Curiosity led me to look into the matter a little more closely, and my observations confirmed the impression that the distinction between training and education was practically wiped out.  I noticed, too, that there was a good deal of complaint about this: even professional educators, many of them, were dissatisfied with it. Their complaints, when boiled down, seemed to be that education is too little regarded as an end in itself, and that most of the country’s student population take a too-strictly vocational view of what they are doing [in school]…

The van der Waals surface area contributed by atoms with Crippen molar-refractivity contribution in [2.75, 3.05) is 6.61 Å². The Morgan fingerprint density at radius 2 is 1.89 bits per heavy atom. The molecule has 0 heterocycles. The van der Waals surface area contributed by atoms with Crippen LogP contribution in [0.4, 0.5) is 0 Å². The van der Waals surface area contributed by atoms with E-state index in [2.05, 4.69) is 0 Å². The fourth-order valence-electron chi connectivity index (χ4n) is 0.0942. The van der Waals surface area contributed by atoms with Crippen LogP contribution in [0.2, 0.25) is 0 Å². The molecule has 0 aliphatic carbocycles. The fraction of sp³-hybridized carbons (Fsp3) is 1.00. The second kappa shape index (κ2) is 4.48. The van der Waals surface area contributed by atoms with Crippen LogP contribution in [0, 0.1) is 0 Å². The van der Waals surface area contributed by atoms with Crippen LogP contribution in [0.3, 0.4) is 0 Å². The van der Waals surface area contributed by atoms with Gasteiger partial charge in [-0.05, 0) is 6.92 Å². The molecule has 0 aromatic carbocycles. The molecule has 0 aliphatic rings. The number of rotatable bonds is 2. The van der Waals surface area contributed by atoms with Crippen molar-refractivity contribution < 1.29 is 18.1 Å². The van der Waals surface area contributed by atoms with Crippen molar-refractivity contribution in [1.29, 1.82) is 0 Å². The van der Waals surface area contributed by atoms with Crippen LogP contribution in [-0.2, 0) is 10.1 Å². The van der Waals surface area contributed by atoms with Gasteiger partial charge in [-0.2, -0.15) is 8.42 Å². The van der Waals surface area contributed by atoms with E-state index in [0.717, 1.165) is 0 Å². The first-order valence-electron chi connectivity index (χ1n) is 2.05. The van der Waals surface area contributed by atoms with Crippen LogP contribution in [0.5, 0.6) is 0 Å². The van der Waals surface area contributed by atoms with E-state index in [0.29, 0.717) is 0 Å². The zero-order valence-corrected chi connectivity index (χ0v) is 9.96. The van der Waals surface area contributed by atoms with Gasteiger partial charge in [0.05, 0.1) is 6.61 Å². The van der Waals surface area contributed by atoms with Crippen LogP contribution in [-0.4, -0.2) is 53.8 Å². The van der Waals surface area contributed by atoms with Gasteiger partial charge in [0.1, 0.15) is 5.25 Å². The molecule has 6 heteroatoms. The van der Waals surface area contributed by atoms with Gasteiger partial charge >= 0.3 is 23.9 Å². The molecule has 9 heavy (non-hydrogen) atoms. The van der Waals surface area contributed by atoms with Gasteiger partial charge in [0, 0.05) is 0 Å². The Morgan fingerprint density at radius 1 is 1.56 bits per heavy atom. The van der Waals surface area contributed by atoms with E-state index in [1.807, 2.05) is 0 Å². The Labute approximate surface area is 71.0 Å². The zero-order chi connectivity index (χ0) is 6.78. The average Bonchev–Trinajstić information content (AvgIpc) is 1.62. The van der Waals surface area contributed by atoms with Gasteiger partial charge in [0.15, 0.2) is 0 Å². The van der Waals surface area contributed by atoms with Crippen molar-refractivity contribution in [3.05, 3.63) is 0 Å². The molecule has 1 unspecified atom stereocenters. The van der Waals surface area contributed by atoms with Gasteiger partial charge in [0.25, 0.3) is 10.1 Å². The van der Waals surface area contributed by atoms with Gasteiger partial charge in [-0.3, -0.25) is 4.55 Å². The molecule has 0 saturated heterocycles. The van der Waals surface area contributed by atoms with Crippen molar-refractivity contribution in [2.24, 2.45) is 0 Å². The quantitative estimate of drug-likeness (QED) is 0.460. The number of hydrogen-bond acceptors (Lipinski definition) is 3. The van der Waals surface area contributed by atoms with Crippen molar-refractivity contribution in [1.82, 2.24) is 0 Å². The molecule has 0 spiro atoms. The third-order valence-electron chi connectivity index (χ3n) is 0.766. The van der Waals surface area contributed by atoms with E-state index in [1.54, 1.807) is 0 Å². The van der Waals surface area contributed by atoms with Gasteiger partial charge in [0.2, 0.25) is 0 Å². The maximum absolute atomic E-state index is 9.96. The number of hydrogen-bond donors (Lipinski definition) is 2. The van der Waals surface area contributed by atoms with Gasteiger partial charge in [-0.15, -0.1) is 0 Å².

… As I saw the situation at the moment, these complaints seemed reasonable.  Training is excellent, it cannot be too well done, and opportunity for it cannot be too cheap or abundant.  Yet it struck me as it apparently struck others, that there should also be a little education going on.  Something should be done to mature the natural resources of intellect and character as well as the resources of proficiency; and, moreover, something should be done to rehabilitate a respect for these resources as a social asset… My notion was that the educable person ought to have something like an even chance with the ineducable, because he is socially useful.  I thought that even a society composed of well-trained ineducables might be improved by having a handful of educated persons sifted around in it every now and then.  I therefore offered the suggestion that in a population of a hundred twenty-odd million there should be at least one set of institutions, consisting of a grade school, a secondary school and an undergraduate college, which should be strictly and rigorously educational, kept in perpetual quarantine against the contagion of training.